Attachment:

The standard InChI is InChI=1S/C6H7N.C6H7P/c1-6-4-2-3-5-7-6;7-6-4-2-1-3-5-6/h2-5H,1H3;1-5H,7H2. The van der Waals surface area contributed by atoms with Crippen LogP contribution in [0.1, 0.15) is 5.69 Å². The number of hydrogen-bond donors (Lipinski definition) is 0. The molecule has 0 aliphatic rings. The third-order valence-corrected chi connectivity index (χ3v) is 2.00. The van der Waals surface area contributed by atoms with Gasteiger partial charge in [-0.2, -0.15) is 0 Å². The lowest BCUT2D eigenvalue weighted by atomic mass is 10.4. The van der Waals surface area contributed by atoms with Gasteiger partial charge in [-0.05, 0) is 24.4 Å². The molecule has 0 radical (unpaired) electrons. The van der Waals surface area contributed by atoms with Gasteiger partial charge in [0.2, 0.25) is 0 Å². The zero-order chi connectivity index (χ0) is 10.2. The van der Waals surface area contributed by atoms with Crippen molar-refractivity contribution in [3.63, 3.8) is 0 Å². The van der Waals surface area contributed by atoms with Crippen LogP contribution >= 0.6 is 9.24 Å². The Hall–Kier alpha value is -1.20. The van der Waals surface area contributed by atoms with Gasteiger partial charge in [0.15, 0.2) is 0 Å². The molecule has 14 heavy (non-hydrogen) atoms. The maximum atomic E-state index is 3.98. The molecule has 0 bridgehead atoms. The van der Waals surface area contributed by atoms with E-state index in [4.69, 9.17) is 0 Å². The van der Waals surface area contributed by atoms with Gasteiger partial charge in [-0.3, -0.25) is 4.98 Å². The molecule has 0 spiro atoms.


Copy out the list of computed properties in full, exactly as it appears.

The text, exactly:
The standard InChI is InChI=1S/C6H7N.C6H7P/c1-6-4-2-3-5-7-6;7-6-4-2-1-3-5-6/h2-5H,1H3;1-5H,7H2. The van der Waals surface area contributed by atoms with Crippen LogP contribution in [0.1, 0.15) is 5.69 Å². The number of hydrogen-bond donors (Lipinski definition) is 0. The molecule has 0 aliphatic rings. The third-order valence-corrected chi connectivity index (χ3v) is 2.00. The van der Waals surface area contributed by atoms with Gasteiger partial charge in [-0.2, -0.15) is 0 Å². The lowest BCUT2D eigenvalue weighted by atomic mass is 10.4. The van der Waals surface area contributed by atoms with Gasteiger partial charge in [-0.05, 0) is 24.4 Å². The molecule has 0 radical (unpaired) electrons. The van der Waals surface area contributed by atoms with Gasteiger partial charge in [0.2, 0.25) is 0 Å². The zero-order chi connectivity index (χ0) is 10.2. The van der Waals surface area contributed by atoms with Crippen molar-refractivity contribution in [3.63, 3.8) is 0 Å². The van der Waals surface area contributed by atoms with Crippen LogP contribution >= 0.6 is 9.24 Å². The Hall–Kier alpha value is -1.20. The van der Waals surface area contributed by atoms with Gasteiger partial charge in [0.15, 0.2) is 0 Å². The molecule has 14 heavy (non-hydrogen) atoms. The maximum atomic E-state index is 3.98. The molecule has 0 bridgehead atoms. The van der Waals surface area contributed by atoms with E-state index in [4.69, 9.17) is 0 Å². The van der Waals surface area contributed by atoms with Gasteiger partial charge in [-0.3, -0.25) is 4.98 Å². The molecule has 0 spiro atoms.